What's new, how it compares

All the biggest changes on the EOS-1D X Mark III are on the inside, but there have been some tweaks on the exterior as well. We should note that there's so much to talk about in terms of autofocus that we've devoted the entire next page to covering that in more detail.

Key takeaways:

  • Updated sensor and processor offer better speed and should boost high ISO performance
  • 16 and 20 fps burst rates through viewfinder and in live view (up from 14/16)
  • New, first-of-its-kind lowpass filter
  • Inclusion of 10-bit HDR stills capture
  • Ergonomic refinements include an AF smart controller
  • Versatile options for 4K capture quality, but limited capture tools

Updated sensor, processor, drive mechanisms and low-pass filter

At the heart of the 1D X Mark III is a 20.1MP full-frame CMOS sensor with Dual Pixel autofocus. It's paired with a new Digic X processor (Canon insists it's pronounced 'ex', and is not a Roman numeral 'ten'). The new processor purportedly offers 3.1x faster image processing and 380x faster computing performance relative to the older Mark II's dual Digic 6+ chips. These improvements bring many new features, primary among them the ability to shoot at up to 20 fps with autofocus and autoexposure in live view (16 fps using the OVF). New mirror and shutter drive mechanisms, fine-tuned using simulations, allow for the faster burst rates and reduced viewfinder blackout.

Canon claims the new lowpass filter will result in more naturally blurred backgrounds

Together, the sensor and Digic X processor offer a max native ISO value of 102,400, with a max expanded ISO value of 819,200. These are both one-stop improvements over the 1D X Mark II. We've also been told that users can expect significantly reduced rolling shutter artifacts when using the silent, fully electronic shutter. Our measurements indicate good rolling shutter performance, though it's still no match for the readout speed of Sony's a9 and a9 II sports cameras.

Sitting in front of the sensor is a newly designed lowpass, or anti-aliasing filter. While these are commonly designed to split light rays to combat the effects of moiré patterning, the 1D X III's is special. Canon calls it a 16-point lowpass filter, which provides separation in eight radial directions. In addition to combatting moiré, Canon also claims that the '16-point separation achieves an MTF pattern that closely matches a Gaussian curve' for more naturally blurred backgrounds greater sharpness for in-focus regions of your images.

Image courtesy Canon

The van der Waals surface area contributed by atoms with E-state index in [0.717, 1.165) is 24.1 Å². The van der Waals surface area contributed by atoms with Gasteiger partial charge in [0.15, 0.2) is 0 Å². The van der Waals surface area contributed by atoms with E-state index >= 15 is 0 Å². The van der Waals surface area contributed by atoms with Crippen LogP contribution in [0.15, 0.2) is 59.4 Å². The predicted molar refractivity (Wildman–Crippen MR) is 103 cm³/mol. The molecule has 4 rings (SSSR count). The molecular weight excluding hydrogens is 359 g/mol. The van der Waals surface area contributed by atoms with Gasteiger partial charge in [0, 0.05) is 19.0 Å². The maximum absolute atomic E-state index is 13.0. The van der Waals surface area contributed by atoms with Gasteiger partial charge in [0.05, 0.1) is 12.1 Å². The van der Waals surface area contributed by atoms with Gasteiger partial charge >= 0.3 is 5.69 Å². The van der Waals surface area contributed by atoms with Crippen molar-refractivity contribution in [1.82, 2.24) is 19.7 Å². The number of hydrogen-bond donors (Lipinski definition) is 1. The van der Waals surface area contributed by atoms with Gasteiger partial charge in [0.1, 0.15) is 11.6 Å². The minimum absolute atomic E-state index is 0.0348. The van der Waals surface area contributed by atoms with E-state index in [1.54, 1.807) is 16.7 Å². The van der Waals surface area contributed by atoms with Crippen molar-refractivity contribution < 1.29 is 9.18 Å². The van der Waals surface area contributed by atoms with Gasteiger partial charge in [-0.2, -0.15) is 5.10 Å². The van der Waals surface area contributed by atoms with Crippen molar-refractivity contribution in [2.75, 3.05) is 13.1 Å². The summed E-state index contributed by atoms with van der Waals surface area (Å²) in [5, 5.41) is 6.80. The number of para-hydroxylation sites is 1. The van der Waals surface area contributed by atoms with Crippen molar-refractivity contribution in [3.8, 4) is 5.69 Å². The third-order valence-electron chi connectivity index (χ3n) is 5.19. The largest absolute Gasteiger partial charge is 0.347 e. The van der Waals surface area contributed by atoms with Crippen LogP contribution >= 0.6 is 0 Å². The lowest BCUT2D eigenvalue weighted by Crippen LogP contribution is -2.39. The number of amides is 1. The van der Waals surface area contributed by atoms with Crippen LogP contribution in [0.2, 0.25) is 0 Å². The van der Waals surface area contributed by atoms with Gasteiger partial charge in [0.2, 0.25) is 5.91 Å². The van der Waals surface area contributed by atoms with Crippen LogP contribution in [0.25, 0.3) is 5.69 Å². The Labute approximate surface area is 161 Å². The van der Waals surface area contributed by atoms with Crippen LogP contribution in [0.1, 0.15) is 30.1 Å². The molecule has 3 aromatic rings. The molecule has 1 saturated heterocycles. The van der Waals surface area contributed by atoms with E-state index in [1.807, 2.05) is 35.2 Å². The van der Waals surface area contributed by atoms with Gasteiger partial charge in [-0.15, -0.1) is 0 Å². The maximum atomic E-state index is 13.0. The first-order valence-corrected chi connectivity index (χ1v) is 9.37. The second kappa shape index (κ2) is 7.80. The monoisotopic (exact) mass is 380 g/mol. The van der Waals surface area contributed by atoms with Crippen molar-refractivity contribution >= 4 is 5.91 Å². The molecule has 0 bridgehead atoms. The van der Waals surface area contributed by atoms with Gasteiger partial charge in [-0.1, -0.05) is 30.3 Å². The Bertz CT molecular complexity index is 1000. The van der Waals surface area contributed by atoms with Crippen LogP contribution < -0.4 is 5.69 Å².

While we weren't allowed to thoroughly studio-test our pre-production camera to assess the new filter's impact, we'll be taking a very close look at this when we get a final review unit from Canon.

HEIF 10-bit HDR photographs

The EOS-1D X Mark III is among the first cameras we've seen that looks beyond 8-bit JPEGs and provides out-of-camera images that more fully exploit the improvements in modern displays and sensors. Modern displays can show a wider range of brightness than used to be possible, meaning you can show a natural-looking view of the world with wider dynamic range.

HDR playback of HEIF files allows for more realistic image viewing on HDR screens.

If you're an iPhone user, chances are you've been taking pictures in the HEIF format already. It's actually more a set of standards than a single file format, and is far more advanced than JPEG, supporting sequences of images, up to 16-bit encoding and wider color gamuts, as well as advanced metadata. HEIF also results in smaller file sizes than 8-bit JPEGs because the compression is more efficient.

Canon's implementation delivers 10-bit files with HDR encoding using the perceptual quanitzer (PQ), a non-linear tone curve designed to encode high dynamic range in a way that's consistent with human vision. It's a standard increasingly widely adopted for HDR content. Furthermore, images are encoded in the wide Rec. 2020 color space, allowing for a wider color palette.

HDR playback allows for a more 'realistic' viewing when you look at images on high dynamic range screens, such as HDR televisions and those in Apple's latest phones. This means that instead of trying to squeeze highlights and shadows into the limited dynamic range of a standard JPEG (which, ironically, can sometimes result in an 'overly-HDR' look), displaying HEIF files on an HDR monitor allows for truly bright brights and dark darks, closer to the contrast we perceive in the real world.

Once you enable HDR PQ shooting, all of your image quality options will change to 'HEIF' instead of 'JPEG.'

Unfortunately, the 1D X Mark III's rear panel is not HDR, but if you shoot in this format, there's a 'view assist' option so the files look more or less normal as you review them in playback, with an option to prioritize accuracy of highlights or midtones.

Canon isn't the first consumer camera manufacturer to offer HDR capture for still images (Panasonic offers stills capture based on the HLG standard), and put simply, there's not a ton of support for these images out there yet. But we're impressed at Canon's forward-thinking by supporting this new format, and we hope to see other companies follow suit.